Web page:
Archive for the 'Animated Emails' Category :

SVG animation

Tuesday, February 4th, 2014 by Anna Yeaman

Going from a static SVG to an animated SVG is a big jump, unless you want to float a balloon up the screen (even that takes a bijillion lines of code). There’s three ways to animate an SVG: CSS, native SVG animation and JavaScript. As email devs we can’t use JavaScript, so we started with the more familiar CSS.

 

Processing power

Our first test translated the fox across the screen using CSS animation. It was jerky in the iOS email client as mobile devices don’t have the processing power of a desktop computer. It wasn’t the file size which was pretty low, but how long it takes to redraw all that data each frame.

SVG in email animation

It needs to calculate all those positions each time, and then all the gradients to fill the shapes. Scalable vectors are generated on the fly which takes processing power, and unlike video or JPEG compression there’s no hardware assistance in rendering the SVG.

The fox artwork could have been more lightweight. The shape on the left will draw quicker than the more detailed shape on the right, as polygons = data = performance.

SVG in email

 

SVG animation vs. CSS animation

After that first test we switched to native SVG animation.¬†We didn’t benchmark it, but just by eyeballing it SVG animation appeared to have the edge. While basic transformations are covered with either technique, they do have different capabilities. Also the way you’d code them with the CSS in the head has implications for email designers.

We didn’t base64 the demos below, so you can take a look at the source code. Though you can base64 SVG animation and send via email, just like we did for the static tests.

 

Ease in, ease out?

Without being able to ease in and out you’ll end up with really crude animation. Luckily we can do easing and faring with SVG animation, as you can see with Graeme’s bouncing ball.

SVG animation is time-based, you set the duration of the animation, e.g 10 seconds from start to finish. All keytimes are in the range of 0-1, so if you had 10 keyframes in our 10 sec animation you could set keyframe 1 at 0.1 sec, keyframe 2 at 0.3 and keyframe 3 at 0.4 ect.

You can also set keysplines, this allows you to control the animation more precisely. It sets the rate of change between key values, and is governed by keytimes allowing for easing and faring. Its a bit tricky as there’s no graphical representation of the spline, so you just guesstimate.

SVG in email animation

 

Animate polygon points?

If we can manipulate the points of a polygon we can create slick animations. Here we created an SVG with 10 points which morphs into various shapes, such as a star into a square. Each keyframe has to have the same number of vertices, in the same order. As it’s tweening we get a smooth transition, because its drawing all the in-between states. We are using keysplines here also, to control the motion so its not just linear.

SVG in email animation

It’s fairly efficient (5K), though you do have to specify the new point positions for each keyframe so it’s not without overhead. Unfortunately we could only get vertex animation to work under Firefox, which rules it out.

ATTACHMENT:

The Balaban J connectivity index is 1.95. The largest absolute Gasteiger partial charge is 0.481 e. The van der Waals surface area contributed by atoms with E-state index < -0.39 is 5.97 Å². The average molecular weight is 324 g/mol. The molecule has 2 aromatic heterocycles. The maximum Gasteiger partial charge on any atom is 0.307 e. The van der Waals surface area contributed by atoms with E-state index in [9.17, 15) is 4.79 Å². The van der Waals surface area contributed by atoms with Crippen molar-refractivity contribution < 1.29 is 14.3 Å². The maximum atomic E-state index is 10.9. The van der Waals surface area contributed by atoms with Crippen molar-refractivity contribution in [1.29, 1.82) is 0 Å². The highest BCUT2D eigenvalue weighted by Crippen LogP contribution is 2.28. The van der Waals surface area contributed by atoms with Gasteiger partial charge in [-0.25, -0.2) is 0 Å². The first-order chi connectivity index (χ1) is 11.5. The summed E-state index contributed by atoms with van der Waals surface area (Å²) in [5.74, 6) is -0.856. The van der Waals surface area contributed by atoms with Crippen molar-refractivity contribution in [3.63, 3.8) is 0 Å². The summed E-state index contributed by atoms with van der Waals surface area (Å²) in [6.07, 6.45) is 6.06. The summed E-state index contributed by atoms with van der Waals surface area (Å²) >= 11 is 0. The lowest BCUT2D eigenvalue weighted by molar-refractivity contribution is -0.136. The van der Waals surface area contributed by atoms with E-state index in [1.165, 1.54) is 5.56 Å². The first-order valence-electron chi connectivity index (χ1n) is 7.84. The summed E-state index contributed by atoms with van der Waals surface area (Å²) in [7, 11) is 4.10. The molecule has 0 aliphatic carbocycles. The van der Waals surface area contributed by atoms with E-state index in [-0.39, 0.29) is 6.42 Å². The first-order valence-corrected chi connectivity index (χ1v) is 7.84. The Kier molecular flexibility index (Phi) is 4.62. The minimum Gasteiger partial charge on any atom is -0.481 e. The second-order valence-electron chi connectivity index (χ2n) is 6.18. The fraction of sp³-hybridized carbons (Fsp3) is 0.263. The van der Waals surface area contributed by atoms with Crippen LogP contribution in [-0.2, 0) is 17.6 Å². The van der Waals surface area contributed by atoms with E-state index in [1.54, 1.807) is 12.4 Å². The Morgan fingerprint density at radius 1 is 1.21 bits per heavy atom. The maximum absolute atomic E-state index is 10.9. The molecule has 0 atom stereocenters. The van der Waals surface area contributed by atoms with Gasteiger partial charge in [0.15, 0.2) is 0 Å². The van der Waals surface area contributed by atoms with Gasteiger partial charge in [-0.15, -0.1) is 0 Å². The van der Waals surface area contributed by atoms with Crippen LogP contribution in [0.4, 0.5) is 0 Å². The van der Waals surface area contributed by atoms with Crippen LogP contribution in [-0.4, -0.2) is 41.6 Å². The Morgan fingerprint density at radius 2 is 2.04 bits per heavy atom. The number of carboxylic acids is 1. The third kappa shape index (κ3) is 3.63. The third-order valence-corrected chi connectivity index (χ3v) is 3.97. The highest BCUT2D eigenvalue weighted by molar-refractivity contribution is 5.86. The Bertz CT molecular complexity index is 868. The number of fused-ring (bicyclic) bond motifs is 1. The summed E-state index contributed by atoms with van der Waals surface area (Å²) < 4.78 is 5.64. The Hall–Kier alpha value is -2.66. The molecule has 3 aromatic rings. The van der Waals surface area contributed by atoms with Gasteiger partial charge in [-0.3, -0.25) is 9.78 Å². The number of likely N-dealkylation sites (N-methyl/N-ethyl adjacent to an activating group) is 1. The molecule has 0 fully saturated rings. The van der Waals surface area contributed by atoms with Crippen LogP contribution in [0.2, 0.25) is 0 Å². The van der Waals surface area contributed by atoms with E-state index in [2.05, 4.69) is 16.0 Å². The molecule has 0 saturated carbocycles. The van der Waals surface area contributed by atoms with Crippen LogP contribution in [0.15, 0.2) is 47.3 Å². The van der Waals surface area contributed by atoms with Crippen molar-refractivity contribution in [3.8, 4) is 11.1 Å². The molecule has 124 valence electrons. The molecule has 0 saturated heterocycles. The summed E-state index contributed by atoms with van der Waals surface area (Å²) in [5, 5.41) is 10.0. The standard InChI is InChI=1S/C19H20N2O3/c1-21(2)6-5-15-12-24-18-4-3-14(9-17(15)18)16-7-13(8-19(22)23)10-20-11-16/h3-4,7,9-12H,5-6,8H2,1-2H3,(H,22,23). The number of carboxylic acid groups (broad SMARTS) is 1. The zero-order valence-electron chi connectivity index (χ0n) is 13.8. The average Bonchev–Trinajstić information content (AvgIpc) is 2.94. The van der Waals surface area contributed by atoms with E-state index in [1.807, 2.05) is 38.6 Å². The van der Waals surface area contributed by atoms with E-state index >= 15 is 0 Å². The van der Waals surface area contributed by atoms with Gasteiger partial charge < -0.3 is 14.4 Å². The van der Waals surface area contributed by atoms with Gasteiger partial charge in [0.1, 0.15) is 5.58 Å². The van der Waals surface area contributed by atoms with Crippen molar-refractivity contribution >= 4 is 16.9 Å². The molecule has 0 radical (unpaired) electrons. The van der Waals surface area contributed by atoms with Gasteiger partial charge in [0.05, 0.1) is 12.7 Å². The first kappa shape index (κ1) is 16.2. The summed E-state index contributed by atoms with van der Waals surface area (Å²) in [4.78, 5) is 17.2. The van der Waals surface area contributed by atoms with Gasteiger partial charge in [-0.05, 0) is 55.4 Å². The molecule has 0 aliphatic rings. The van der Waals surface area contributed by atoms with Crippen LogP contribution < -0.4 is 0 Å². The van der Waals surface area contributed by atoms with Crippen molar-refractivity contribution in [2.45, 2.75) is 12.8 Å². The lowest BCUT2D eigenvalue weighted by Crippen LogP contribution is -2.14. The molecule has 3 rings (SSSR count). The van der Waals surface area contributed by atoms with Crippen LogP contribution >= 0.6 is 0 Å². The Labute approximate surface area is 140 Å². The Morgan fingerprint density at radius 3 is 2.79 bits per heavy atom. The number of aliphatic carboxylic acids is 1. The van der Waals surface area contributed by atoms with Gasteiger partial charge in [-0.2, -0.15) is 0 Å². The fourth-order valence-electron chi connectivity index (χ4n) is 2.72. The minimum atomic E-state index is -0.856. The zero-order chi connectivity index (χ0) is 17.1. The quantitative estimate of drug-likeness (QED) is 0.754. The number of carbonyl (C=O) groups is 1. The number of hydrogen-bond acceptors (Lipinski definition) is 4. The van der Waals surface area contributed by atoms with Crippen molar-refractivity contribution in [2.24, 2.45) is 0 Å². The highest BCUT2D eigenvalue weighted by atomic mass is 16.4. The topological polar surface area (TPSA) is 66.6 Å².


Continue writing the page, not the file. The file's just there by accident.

Paperdoll

We can’t animate the points of a polygon, only the polygons themselves. So the type of animation we can create is what I think of as paperdoll animation, whereby each limb is on a hinge.

SVG in email

In order to get the fox tail to thump (every 16sec) we created two groups for the tail, back and front. We then set the anchor point for each group - like the silver pins on the mermaid - which you pivot around. The tail animation consists of a rotate and translate, with the back and front synced. There’s no IK skeleton, no ‘parent group’ so you just have to wing it.

SVG animation

To get the fox to blink (every 6sec), Graeme duplicated the eye polygons to make eyelids and then animated them. It’s a simple transformation in X and Y, again governed by keysplines to get the snap. The eyelid travels from behind the brow, along the edge of the nose. The face polygons had to be reordered to hide the eyelids behind the brow, but in front of the eye.

Graeme did some similar tweaking with the tail, as there were no hind leg or paws behind it just dead space. Obviously when planning this type of animation, you’d take overlapping into consideration. Here we just used artwork that was on-hand for testing, and it needed reworking.

Implementing something more complicated like a walk-cycle might be difficult without an interface of some sort. Though it’s very efficient as you are translating just one set of points (the tail is not changing shape just moving around).

Here it went from 18K when static, to just 22K with the blink, and 24K with both the blink and tail thump. As base64 code it rises to 31K, you might have to do this conversion to send via your ESP. SVG animation is supported under the iOS and Android email client (and looked nice and smooth btw). There’s a more detailed SVG email support chart here.

 

Isolated groups or whole SVGs

The most accessible type of SVG animation is whereby you transform a whole group that moves independently. Such as a balloon moving upwards or a spinning wheel. You can layer on translate, rotate, scale, show, hide, color changes to nice effect like on madebyfieldwork.

 

What’s possible…

I’d seen the Playground SVG animations, and wondered if we could do anything approaching it in email. With these tests, we were just trying to figure out the level of sophistication we could achieve. While the lack of JavaScript is a big disadvantage, we’re not totally out of the game.

The ‘paperdoll’ technique has promise, its efficient and with the right artists you could create some lovely work. It’s a shame about vertex animation, but there’s one other avenue open to us which I’ll look at next.

Update here’s part one Basics of SVG in Email and part three 3D to SVG